Egg — a structure which the females of certain animal species lay as a means of reproduction, it contains a fertilized zygote and nutrition in the form of yolk for the developing offspring, sometimes contains other substances (e.g., the white of a henâ€™s egg), sometimes surrounded by a protective outer shell.
Animal reproductive body consisting of an ovum or embryo together with nutritive and protective envelopes; especially the thin-shelled reproductive body laid by e.g. female birds.
Oval reproductive body of a fowl (especially a hen) used as food. Otherwise known as the ovum. Otherwise, externally, an egg can be deposited by parents which soon develop into offspring. Some domesticated birds do not lay eggs.
East Indian history indicates that wild fowl were domesticated as early as 3200 B.C. Egyptian and Chinese records show that fowl were laying eggs for man in 1400 B.C. Europe has had domesticated hens since 600 B.C. There is some evidence of native fowl in the Americas before Columbusâ€™ arrival. However, it is believed that on his second trip in 1493, Columbusâ€™ ships carried to the New World the first of the chickens related to those now in egg production. These strains originated in Asia.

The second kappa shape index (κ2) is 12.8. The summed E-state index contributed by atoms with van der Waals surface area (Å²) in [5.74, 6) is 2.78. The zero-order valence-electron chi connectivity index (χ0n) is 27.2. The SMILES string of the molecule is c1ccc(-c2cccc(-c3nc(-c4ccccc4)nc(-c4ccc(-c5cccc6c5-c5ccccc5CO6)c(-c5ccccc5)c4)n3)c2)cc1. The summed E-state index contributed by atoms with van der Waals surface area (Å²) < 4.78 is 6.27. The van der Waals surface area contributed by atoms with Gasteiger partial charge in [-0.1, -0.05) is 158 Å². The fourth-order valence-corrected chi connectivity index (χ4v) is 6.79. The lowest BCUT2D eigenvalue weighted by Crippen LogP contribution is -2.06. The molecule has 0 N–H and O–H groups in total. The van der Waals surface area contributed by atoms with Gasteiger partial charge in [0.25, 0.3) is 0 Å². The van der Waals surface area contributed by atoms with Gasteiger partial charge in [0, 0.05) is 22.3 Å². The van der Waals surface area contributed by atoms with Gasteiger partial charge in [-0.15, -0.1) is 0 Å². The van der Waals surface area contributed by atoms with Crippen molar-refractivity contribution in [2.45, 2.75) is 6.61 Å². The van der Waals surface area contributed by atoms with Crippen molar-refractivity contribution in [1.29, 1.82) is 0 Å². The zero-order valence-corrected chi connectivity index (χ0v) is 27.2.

Most people of the world eat the egg of the chicken, Gallus domesticas. Nearly 200 breeds and varieties of chickens have been established worldwide. Only a few breeds are economically important as egg producers. Most laying hens in the U.S. are Single-Comb White Leghorns.
Eggs are all-natural and packed with a number of nutrients. One egg has 13 essential vitamins and minerals in varying amounts, high-quality protein, unsaturated fats and antioxidants, all for 70 calories.
Eggsâ€™ nutrients can help you with weight management, muscle strength, eye health, brain function and having a healthy pregnancy. Particularly important for aiding healthy brain function and pregnancy is choline (pronounced KOH-leen), which is amply present in eggs.